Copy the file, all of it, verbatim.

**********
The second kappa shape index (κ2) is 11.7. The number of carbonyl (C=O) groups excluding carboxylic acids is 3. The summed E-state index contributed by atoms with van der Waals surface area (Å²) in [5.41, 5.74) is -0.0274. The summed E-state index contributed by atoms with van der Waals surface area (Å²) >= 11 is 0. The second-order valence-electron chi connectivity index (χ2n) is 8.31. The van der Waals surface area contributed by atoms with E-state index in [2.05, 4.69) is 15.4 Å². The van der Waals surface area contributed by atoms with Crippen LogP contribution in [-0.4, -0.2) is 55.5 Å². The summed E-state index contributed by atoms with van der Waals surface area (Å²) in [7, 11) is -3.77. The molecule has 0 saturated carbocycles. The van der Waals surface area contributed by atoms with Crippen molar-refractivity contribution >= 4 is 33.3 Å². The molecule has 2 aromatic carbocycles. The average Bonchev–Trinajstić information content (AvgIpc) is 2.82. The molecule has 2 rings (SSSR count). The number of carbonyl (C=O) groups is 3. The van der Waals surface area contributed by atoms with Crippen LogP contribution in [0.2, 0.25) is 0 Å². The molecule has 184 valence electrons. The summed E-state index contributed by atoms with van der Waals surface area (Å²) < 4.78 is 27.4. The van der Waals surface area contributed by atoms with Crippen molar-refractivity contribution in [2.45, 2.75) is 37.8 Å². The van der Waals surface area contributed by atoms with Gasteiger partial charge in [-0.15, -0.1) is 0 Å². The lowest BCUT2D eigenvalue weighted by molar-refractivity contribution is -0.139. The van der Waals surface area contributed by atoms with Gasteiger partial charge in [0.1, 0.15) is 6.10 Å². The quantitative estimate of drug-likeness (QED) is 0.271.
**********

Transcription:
The second kappa shape index (κ2) is 11.7. The number of carbonyl (C=O) groups excluding carboxylic acids is 3. The summed E-state index contributed by atoms with van der Waals surface area (Å²) in [5.41, 5.74) is -0.0274. The summed E-state index contributed by atoms with van der Waals surface area (Å²) >= 11 is 0. The second-order valence-electron chi connectivity index (χ2n) is 8.31. The van der Waals surface area contributed by atoms with E-state index in [2.05, 4.69) is 15.4 Å². The van der Waals surface area contributed by atoms with Crippen LogP contribution in [-0.4, -0.2) is 55.5 Å². The summed E-state index contributed by atoms with van der Waals surface area (Å²) in [7, 11) is -3.77. The molecule has 0 saturated carbocycles. The van der Waals surface area contributed by atoms with Crippen molar-refractivity contribution >= 4 is 33.3 Å². The molecule has 2 aromatic carbocycles. The average Bonchev–Trinajstić information content (AvgIpc) is 2.82. The molecule has 2 rings (SSSR count). The number of carbonyl (C=O) groups is 3. The van der Waals surface area contributed by atoms with Crippen LogP contribution in [0.2, 0.25) is 0 Å². The molecule has 184 valence electrons. The summed E-state index contributed by atoms with van der Waals surface area (Å²) < 4.78 is 27.4. The van der Waals surface area contributed by atoms with Crippen molar-refractivity contribution in [2.45, 2.75) is 37.8 Å². The van der Waals surface area contributed by atoms with Gasteiger partial charge in [-0.15, -0.1) is 0 Å². The lowest BCUT2D eigenvalue weighted by molar-refractivity contribution is -0.139. The van der Waals surface area contributed by atoms with Gasteiger partial charge in [0.1, 0.15) is 6.10 Å². The quantitative estimate of drug-likeness (QED) is 0.271.